SINGAPORE - Peek into any of the swish plastic surgery clinics that line the streets of Gangnam, Seoul, and you'll find that it's packed with women waiting for their turn. And the surprising fact is, many of them are not Korean.
These days, you'll find a medley of nationalities at Seoul's beauty belt, from busloads of Chinese tourists to solo Europeans travellers looking for a cheaper deal on Botox.
Ever since the South Korean government encouraged the growth of medical tourism (which includes cosmetic surgery) in 2009, the country has seen a sharp rise in medical tourists.
Singapore is part of this wave, with the number of Singaporean medical tourists doubling from 239 in 2010 to 468 in 2011, according to the Korean Tourism Organization.
In March this year, Sam Joo Healthcare, a tour agency that specialises in nip-tuck holidays to South Korea, opened an office in Singapore - a sign that such vacations are here to stay.
I went to Seoul, and found out that South Korea's nip-tuck scene offers more than just affordable nose jobs. Here, ther things you never knew about the industry:
1. You can get a new face in three hours
When Sofie Chandra, 30, flew to Seoul for a double eyelid surgery this January, she didn't expect to get a new look in an afternoon.
The Singaporean business development manager checked into a hospital at 2am and had five operations done in three hours, including removing her eyebags, creating a crease in her lids and "cutting" the muscles above her eyes to "open up" her peepers - she even had a complimentary Botox session thrown into her $5,000 package.
"I didn't think it would be so quick. After the anaesthesia wore off, I was free to leave the hospital - just in time for dinner," she said.
Her doctor also recommended a hospital in Singapore where she could go to remove the post-op stitches a week later.
Sofie spent the next few days sightseeing in Seoul, and wasn't shy about appearing in public with her stitches.
"When I took off my sunglasses on the streets, some Korean girls came up to me and asked who my doctor was. They said my stitches looked well done!"
Quick surgeries like Sofie's are the norm in South Korea. Julia Goe, a coordinator for English-speaking patients at Arumdaun Nara Dermatology & Plastic Surgery clinic, says that her clinic's doctors work around the tight schedules of out-of-town visitors.
"We always try to do our surgeries within the day for foreign clients," she said. The most extreme makeover she has seen? A Russian lady in her 50s who had a liposuction, rhinoplasty, face lift and brow lift - all done on the same day.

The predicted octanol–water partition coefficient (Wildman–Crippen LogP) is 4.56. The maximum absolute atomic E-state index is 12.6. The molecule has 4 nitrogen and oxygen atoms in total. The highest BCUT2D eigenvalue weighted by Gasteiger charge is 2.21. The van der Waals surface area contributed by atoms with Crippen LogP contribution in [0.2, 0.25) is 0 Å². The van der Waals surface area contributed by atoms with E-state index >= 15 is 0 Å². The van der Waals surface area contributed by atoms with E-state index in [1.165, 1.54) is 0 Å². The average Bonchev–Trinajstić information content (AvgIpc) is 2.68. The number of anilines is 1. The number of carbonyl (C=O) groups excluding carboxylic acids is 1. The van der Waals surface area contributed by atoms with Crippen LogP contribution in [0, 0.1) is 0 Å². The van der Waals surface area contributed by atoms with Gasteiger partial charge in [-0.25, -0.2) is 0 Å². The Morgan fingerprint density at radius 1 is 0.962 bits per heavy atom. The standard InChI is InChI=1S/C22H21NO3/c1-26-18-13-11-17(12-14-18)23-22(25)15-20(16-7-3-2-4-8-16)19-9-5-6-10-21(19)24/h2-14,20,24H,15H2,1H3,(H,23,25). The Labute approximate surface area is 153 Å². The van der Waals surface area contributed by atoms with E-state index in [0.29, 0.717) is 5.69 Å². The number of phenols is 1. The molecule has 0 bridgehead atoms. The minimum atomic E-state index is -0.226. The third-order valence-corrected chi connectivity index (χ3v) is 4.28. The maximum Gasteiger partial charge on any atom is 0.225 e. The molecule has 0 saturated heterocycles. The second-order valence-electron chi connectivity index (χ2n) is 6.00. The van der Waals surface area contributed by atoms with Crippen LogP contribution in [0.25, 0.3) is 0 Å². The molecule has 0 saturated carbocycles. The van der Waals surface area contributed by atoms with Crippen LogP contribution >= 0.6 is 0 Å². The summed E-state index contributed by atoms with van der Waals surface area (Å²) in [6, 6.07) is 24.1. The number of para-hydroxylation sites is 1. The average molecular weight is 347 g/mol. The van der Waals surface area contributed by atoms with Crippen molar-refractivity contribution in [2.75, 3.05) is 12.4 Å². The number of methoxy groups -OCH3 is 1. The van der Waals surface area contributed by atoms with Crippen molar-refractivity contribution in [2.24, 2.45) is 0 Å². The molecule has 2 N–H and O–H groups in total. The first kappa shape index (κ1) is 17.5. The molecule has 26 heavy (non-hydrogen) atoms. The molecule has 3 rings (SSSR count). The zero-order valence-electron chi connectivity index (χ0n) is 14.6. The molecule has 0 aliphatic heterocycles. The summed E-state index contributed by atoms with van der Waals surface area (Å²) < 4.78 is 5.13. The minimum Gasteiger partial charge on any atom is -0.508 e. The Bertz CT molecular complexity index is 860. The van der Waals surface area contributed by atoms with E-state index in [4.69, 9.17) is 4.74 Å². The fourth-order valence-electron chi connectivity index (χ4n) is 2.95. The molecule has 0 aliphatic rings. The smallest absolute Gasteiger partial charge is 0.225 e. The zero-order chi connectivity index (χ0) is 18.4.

To speed things up, doctors conduct e-mail consultations before the operations. Patients will send photos of themselves and state what they want done. The doctors will then give a quotation.
After a simple surgery such as a double eyelid operation or a nose job, patients typically spend four to five days recovering, says Nicholas Tse, the general manager of the JW Marriott Dongdaemun Square Seoul hotel.
Chances are, you'll be in and out of Seoul within a week. That's quick enough to lend credence to the popular cover story that foreign patients tell friends and family back home - that they're in Seoul for a vacation.
2. A Big Bang concert and a boob job?
Don't think that patients who've undergone some nip and tuck stay holed up in their hotels, nursing their scars.
Many venture out (think trawling Dongdaemun Market for fashion buys or taking in the picturesque sights on Jeju Island) while recovering from surgeries, all arranged by medical tour agencies.
These specialised tour agencies - check out the list on the Korean Tourism Organization's website (www.visitkorea.or.kr) - arrange trips to South Korea for healthcare services, be it for lasik or liposuction.
These agencies settle your airfare accommodation and doctor's appointment, and can even arrange sightseeing tours.
Want to plan a trip to Busan? Score tickets to a Big Bang concert? All you have to do is ask.
Some offer tour packages, while others will plan a customised itinerary for you.
Diane Kim, assistant manager of to Hyundai Medis, a medical tour agency, says that her agency's "friendship tours" are particularly popular with Japanese women as a graduation trip or hen party.
On such a tour, you and your BFFs can go for massages as well as a tour of the filming sites of popular Korean dramas before getting Botox and fillers.